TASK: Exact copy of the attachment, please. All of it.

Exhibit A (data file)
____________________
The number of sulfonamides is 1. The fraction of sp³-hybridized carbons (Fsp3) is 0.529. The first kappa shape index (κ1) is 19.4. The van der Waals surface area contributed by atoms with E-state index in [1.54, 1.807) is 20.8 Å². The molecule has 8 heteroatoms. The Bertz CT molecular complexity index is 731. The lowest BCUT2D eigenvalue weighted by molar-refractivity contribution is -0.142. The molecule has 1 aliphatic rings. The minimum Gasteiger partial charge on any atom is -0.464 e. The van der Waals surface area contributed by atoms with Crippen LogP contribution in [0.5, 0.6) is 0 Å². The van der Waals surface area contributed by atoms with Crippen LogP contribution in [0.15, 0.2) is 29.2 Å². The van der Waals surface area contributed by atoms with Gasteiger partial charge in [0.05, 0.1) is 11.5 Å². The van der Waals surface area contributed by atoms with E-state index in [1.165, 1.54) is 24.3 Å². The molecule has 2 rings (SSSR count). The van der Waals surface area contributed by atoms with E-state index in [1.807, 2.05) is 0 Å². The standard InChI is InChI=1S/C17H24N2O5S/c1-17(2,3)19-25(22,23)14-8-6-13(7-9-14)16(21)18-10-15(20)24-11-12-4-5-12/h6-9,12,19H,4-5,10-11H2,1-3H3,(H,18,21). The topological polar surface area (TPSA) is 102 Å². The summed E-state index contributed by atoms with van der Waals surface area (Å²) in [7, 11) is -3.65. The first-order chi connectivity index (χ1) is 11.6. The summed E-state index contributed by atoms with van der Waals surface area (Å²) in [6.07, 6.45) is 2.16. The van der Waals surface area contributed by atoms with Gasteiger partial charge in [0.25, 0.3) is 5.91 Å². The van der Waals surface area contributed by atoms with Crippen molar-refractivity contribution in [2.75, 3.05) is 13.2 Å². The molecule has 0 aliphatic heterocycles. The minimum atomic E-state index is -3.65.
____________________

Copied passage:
The number of sulfonamides is 1. The fraction of sp³-hybridized carbons (Fsp3) is 0.529. The first kappa shape index (κ1) is 19.4. The van der Waals surface area contributed by atoms with E-state index in [1.54, 1.807) is 20.8 Å². The molecule has 8 heteroatoms. The Bertz CT molecular complexity index is 731. The lowest BCUT2D eigenvalue weighted by molar-refractivity contribution is -0.142. The molecule has 1 aliphatic rings. The minimum Gasteiger partial charge on any atom is -0.464 e. The van der Waals surface area contributed by atoms with Crippen LogP contribution in [0.5, 0.6) is 0 Å². The van der Waals surface area contributed by atoms with Crippen LogP contribution in [0.15, 0.2) is 29.2 Å². The van der Waals surface area contributed by atoms with Gasteiger partial charge in [0.05, 0.1) is 11.5 Å². The van der Waals surface area contributed by atoms with E-state index in [1.165, 1.54) is 24.3 Å². The molecule has 2 rings (SSSR count). The van der Waals surface area contributed by atoms with E-state index in [1.807, 2.05) is 0 Å². The standard InChI is InChI=1S/C17H24N2O5S/c1-17(2,3)19-25(22,23)14-8-6-13(7-9-14)16(21)18-10-15(20)24-11-12-4-5-12/h6-9,12,19H,4-5,10-11H2,1-3H3,(H,18,21). The topological polar surface area (TPSA) is 102 Å². The summed E-state index contributed by atoms with van der Waals surface area (Å²) in [7, 11) is -3.65. The first-order chi connectivity index (χ1) is 11.6. The summed E-state index contributed by atoms with van der Waals surface area (Å²) in [6.07, 6.45) is 2.16. The van der Waals surface area contributed by atoms with Gasteiger partial charge in [0.25, 0.3) is 5.91 Å². The van der Waals surface area contributed by atoms with Crippen molar-refractivity contribution in [2.75, 3.05) is 13.2 Å². The molecule has 0 aliphatic heterocycles. The minimum atomic E-state index is -3.65.